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First AILD a Resounding Success

05 Nov 2015

Cabinet ministers, senior bureaucrats, members of Parliament, business leaders distinguished academics and leading journalists from both Australia and India came together in New Delhi late last month for the inaugural Australia India Leadership Dialogue. The Dialogue, held from the 25th to the 27th of October 2015, discussed the prospects for the Australia-India relationship, and how it can be strengthened further.
The Dialogue’s co-patrons, Anthony Pratt, Global Chairman of Visy Industries, and Anand Mahindra, Chairman and Managing Director of Mahindra and Mahindra first welcomed the 50 delegates. The co-chair of the Dialogue, Professor Amitabh Mattoo, of the Australia India Institute, told the group that although the idea of an Australia-India relationship had now arrived, for any such idea to come to fruition, a platform was needed where intelligent and creative conversations could take place. The AILD, he said, aimed to provide just such a forum, where thought leaders from both countries could discuss and enrich one of the most important partnerships of the 21st century.
The discussions that followed over the three days of the Dialogue covered a host of issues, including domestic politics, trade, services education and the security architecture for the Indo-Pacific. Many delegates expressed optimism about the potential of the Comprehensive Economic Cooperation Agreement (CECA) currently being negotiated by New Delhi and Canberra. Officials from both sides were confident the negotiations would conclude soon.
The dialogue’s other co-chair Ross Fitzgerald said, the centre of global economic and political gravity is shifting to the Indo-Pacific region and working with India offers the greatest opportunity in the world to make a difference. It is in this context the AILD is an important initiative wherein the two countries with shared values and a trust-based relationship can work together in maximizing the economic opportunities and minimizing the security risks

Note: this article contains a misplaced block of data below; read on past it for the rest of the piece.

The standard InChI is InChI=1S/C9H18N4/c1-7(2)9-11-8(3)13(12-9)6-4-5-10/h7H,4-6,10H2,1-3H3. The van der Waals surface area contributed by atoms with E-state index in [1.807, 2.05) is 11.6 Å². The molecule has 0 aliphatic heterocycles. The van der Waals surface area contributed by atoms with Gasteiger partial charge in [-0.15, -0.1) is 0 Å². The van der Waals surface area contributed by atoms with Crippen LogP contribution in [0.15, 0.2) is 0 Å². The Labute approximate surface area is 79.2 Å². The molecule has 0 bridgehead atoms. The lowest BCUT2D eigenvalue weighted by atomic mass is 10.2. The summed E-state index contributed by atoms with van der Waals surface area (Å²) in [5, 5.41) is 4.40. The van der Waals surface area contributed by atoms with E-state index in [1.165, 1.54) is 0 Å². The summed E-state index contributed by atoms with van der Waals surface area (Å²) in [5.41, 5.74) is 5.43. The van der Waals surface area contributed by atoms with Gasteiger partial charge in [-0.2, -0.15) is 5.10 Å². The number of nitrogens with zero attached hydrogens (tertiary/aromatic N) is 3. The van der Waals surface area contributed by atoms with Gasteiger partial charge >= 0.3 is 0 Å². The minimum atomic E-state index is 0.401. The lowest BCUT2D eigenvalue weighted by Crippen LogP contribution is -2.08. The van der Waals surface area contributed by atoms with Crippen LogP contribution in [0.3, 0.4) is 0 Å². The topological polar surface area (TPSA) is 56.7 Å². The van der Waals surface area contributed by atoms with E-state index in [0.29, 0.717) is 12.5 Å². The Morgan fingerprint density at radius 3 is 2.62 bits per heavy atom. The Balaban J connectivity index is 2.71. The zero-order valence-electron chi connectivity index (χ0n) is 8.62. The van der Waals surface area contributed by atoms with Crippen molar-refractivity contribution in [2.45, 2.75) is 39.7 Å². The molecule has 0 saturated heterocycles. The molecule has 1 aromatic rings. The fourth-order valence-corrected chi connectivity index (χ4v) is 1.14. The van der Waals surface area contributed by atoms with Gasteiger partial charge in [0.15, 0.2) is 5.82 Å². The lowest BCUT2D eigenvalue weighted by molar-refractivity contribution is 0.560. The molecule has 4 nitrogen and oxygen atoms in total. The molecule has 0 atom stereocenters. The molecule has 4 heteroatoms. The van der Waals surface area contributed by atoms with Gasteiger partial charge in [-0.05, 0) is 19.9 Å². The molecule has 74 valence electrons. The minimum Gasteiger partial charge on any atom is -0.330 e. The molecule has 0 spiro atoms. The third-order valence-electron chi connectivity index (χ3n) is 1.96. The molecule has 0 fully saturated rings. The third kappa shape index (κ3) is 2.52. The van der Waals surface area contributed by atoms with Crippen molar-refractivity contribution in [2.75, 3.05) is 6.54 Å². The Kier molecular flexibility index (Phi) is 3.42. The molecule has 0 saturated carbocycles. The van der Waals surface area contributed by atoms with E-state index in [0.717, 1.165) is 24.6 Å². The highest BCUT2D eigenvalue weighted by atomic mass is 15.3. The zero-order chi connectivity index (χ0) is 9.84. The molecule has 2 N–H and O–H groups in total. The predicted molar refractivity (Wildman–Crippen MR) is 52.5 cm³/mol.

With more than 60,000 young Indians now studying in Australia, education is a central point of contact between the countries. Three areas came in for particular mention: student mobility, research, and vocational training. The delegates agreed more effort should be put into setting up collaborative projects, scholarships, and training programs.
On infrastructure and investment, delegates agreed that India, with its favourable growth structure, is one of the region’s best markets in which to invest at the moment. They were also of the opinion that India should replicate the investor model of Australia, which is very sound, and Australia should share its knowledge to help best practices for investors in India. In mining too, Australian companies could help Indian mining companies to increase their productivity by making them familiar with modern technological practices.
Research and development was identified as another areas where cooperation between the systems in the two countries has enormous potential. This is especially so in agriculture, where new technology could deliver long-term benefits to farmers to in both countries. The Australian Centre for International Agricultural Research (ACIAR) already shares with developing countries in the Indo-Pacific its expertise in productive, sustainable agricultural practices. Given the large capacity of India’s research systems, similar collaborative innovation arrangements should be developed in other fields within the public and private sectors of India and Australia.
Members of Parliament from both countries agreed there is strong bipartisan support for stronger Australia India relations. The AILD was seen as providing a great opportunity to strengthen the relationship further. They expressed the hope that both Prime Minister Turnbull and Prime Minister Modi would carry on the good work of their predecessors and continue to build on this very important relationship.
Lastly, delegates reflected on the Dialogue itself. The Dialogue was seen as a forum, which would make discussion possible among public intellectuals in India and Australia on the very nature of leadership. It might allow the elaboration of an idea of leadership, which is collective and distributed through multiple social networks. It might draw young people into the conversation about leadership, and the nature of power and its distribution, and might thereby lead them to think about the importance of making economic growth inclusive.

Delegates acknowledged the rich history of the Australia India relationship, and the substantial place India occupies in the Australian psyche. They applauded the substantial nature of the dialogue, which had taken place, and the goodwill of those who believe in the Australia-India relationship, which, they felt, would enable bilateral relations at all levels to grow and strengthen.



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